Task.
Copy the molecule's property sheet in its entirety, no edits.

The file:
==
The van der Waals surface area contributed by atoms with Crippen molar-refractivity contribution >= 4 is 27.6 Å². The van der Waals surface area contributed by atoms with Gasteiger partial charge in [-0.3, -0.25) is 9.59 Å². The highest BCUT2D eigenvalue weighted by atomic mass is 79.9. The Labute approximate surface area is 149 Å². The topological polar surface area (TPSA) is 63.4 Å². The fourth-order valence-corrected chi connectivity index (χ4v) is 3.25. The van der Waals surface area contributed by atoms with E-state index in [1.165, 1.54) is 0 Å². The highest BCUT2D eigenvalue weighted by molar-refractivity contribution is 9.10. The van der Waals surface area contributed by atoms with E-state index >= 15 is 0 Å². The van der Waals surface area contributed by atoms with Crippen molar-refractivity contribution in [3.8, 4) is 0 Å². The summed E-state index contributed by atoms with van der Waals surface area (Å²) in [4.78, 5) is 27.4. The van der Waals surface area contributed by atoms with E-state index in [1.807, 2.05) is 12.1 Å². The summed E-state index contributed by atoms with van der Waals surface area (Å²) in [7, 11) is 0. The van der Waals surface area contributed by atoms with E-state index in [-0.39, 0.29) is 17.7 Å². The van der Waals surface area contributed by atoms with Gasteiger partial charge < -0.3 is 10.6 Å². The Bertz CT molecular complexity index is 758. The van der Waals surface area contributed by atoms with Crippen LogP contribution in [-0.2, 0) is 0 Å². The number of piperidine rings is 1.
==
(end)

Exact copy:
The van der Waals surface area contributed by atoms with Crippen molar-refractivity contribution >= 4 is 27.6 Å². The van der Waals surface area contributed by atoms with Gasteiger partial charge in [-0.3, -0.25) is 9.59 Å². The highest BCUT2D eigenvalue weighted by atomic mass is 79.9. The Labute approximate surface area is 149 Å². The topological polar surface area (TPSA) is 63.4 Å². The fourth-order valence-corrected chi connectivity index (χ4v) is 3.25. The van der Waals surface area contributed by atoms with E-state index in [1.165, 1.54) is 0 Å². The highest BCUT2D eigenvalue weighted by molar-refractivity contribution is 9.10. The van der Waals surface area contributed by atoms with E-state index >= 15 is 0 Å². The van der Waals surface area contributed by atoms with Crippen molar-refractivity contribution in [3.8, 4) is 0 Å². The summed E-state index contributed by atoms with van der Waals surface area (Å²) in [4.78, 5) is 27.4. The van der Waals surface area contributed by atoms with E-state index in [1.807, 2.05) is 12.1 Å². The summed E-state index contributed by atoms with van der Waals surface area (Å²) in [7, 11) is 0. The van der Waals surface area contributed by atoms with E-state index in [-0.39, 0.29) is 17.7 Å². The van der Waals surface area contributed by atoms with Gasteiger partial charge < -0.3 is 10.6 Å². The Bertz CT molecular complexity index is 758. The van der Waals surface area contributed by atoms with Crippen LogP contribution in [-0.2, 0) is 0 Å². The number of piperidine rings is 1.